Richard Fontaine

Nota: Este archivo abarca los artículos publicados por el autor desde el 1 de junio de 2009. Para fechas anteriores realice una búsqueda entrecomillando su nombre.

In convening to discuss North Korea’s horrifying human rights record, the U.N. Security Council shined a spotlight this month on systematic abuses that continue to shock the civilized world. It also pointed to the growing international attention focused on the North Korean plight. No longer concerned only with Pyongyang’s nuclear weapons and its routine provocations, the world is increasingly turning its gaze to the way in which Kim Jong Un’s regime enforces its brutal rule.

The evidence of the country’s abuses continues to mount. Verifying what exactly is happening in North Korea is notoriously difficult. But as defectors leave the North for China, South Korea and other countries, their testimony — backed by the accounts of former Pyongyang officials and satellite imagery — convey a tale of terrors.…  Seguir leyendo »

In this Thursday, June 18, 2015 file photo, Iraqi security forces arrest a suspect accused of being a militant of the Islamic State group, at a refugee camp in Habaniyah, 80 kilometers (50 miles) west of Baghdad, Iraq. (Uncredited/AP)

The announcement this month that 450 additional U.S. trainers and support troops will deploy to Iraq represents a modest step forward in the fight against the Islamic State. But the move by itself will not turn the tide in a faltering effort. To succeed in the president’s ambition of ultimately destroying the Islamic State — or even to contain its gains or roll them back — a broader and more intensive effort is needed.

The fall of Ramadi in Iraq’s western Anbar province was just the latest wake-up call for a Middle East reeling from the Islamic State’s advances. The group has seized the Syrian city of Palmyra, launched attacks in Saudi Arabia, established a presence in Libya and the Sinai Peninsula, and won adherents in countries as varied as Afghanistan and Nigeria.…  Seguir leyendo »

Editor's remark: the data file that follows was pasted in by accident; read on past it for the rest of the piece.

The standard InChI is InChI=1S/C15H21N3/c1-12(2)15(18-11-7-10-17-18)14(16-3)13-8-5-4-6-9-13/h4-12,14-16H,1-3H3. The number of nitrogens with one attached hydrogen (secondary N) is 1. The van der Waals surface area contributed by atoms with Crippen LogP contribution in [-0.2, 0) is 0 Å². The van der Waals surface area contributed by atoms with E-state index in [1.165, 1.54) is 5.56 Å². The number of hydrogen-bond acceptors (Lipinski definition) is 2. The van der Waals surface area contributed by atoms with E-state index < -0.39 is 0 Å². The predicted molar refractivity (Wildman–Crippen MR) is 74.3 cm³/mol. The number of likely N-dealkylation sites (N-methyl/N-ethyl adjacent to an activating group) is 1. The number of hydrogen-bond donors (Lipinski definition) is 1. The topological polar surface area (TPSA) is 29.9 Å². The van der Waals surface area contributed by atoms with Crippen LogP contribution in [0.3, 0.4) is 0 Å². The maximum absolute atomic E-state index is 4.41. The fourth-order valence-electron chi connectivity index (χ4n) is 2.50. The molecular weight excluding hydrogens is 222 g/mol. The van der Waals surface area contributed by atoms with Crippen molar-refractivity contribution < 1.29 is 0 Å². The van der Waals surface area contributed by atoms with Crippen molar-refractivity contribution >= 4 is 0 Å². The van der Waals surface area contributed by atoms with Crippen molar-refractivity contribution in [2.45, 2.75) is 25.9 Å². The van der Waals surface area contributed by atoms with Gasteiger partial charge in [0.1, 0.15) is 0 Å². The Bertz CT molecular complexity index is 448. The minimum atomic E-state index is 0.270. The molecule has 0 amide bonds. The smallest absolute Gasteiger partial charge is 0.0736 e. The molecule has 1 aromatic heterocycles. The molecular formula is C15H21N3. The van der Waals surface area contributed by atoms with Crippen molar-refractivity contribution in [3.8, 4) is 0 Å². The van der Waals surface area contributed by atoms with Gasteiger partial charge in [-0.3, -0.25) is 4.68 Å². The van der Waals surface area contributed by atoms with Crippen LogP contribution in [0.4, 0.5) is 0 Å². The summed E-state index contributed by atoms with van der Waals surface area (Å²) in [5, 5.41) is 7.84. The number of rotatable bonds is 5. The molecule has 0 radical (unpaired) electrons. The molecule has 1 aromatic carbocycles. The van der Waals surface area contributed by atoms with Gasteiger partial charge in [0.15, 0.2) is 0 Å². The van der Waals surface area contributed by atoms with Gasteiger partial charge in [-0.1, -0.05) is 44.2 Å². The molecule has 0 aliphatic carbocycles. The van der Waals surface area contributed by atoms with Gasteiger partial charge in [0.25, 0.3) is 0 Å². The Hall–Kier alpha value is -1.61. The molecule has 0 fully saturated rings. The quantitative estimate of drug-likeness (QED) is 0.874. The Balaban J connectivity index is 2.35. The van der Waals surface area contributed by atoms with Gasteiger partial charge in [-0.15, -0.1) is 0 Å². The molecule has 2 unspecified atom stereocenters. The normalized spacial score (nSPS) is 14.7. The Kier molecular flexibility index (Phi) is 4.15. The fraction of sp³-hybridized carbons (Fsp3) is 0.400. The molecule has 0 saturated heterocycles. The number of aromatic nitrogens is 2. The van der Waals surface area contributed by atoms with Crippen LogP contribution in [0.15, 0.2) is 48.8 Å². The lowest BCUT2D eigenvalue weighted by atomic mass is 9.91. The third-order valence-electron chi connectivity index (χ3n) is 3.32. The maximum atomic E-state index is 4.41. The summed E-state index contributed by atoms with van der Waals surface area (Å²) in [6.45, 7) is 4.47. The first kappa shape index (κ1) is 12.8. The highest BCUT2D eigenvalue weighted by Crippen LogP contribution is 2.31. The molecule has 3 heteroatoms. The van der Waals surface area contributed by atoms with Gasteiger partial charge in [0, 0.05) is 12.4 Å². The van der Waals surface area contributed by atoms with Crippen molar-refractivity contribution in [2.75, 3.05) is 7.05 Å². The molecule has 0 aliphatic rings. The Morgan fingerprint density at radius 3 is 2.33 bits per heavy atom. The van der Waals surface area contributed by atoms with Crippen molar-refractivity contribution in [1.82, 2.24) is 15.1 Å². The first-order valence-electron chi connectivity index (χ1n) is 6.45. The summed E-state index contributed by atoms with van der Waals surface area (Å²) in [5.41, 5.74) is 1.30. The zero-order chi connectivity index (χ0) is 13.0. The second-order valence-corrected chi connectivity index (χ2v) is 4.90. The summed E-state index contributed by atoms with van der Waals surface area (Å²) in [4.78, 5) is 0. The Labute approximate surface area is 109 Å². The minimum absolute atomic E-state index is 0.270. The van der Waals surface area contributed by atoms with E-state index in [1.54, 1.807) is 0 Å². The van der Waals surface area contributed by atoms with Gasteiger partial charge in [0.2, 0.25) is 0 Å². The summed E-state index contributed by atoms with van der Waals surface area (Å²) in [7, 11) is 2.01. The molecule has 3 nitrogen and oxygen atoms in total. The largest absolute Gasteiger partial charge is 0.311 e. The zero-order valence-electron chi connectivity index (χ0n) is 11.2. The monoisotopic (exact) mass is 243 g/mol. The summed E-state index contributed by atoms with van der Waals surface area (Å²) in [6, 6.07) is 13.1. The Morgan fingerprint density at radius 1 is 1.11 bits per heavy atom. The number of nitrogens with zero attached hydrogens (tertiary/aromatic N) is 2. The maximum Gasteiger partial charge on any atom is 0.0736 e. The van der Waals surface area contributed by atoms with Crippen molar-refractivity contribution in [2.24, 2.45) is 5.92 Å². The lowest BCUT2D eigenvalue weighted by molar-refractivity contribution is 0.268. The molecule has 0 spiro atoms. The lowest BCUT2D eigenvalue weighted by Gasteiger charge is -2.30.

Throwing 10 percent of the world’s population into darkness is not a good way to advertise one’s “great power” credentials. India’s late-summer power outage, political dysfunction and slowing economic growth have engendered doubts among U.S. observers allayed only partly by the government’s recent announcement of economic reforms. For nearly a decade, India has represented Washington’s major strategic bet in Asia, a “natural ally” that was emerging as a strong, globally active and increasingly prosperous partner. Was this bet misguided?

We don’t think so. The short-run challenges to Indian power and progress in the relationship are daunting, and realism about the pace of both is in order.…  Seguir leyendo »

Introduction

As Muammar el-Qaddafi’s forces continued their assault on rebels in several cities in Libya, the Pentagon began repositioning Navy warships to support a possible humanitarian or military intervention. Secretary of State Hillary Clinton reiterated on Tuesday that establishing a no-flight zone on Libya was “under active consideration,” though such a move would very likely carried out only under a United Nations or NATO mandate. Meanwhile, opposition leaders debated calling on the West for airstrikes under the U.N. banner.

How far should the U.S. and the international community go in intervening in Libya? What are the risks?

High Risks for Acting Now

Kori Schake is a research fellow at the Hoover Institution and an associate professor at the United States Military Academy at West Point.…  Seguir leyendo »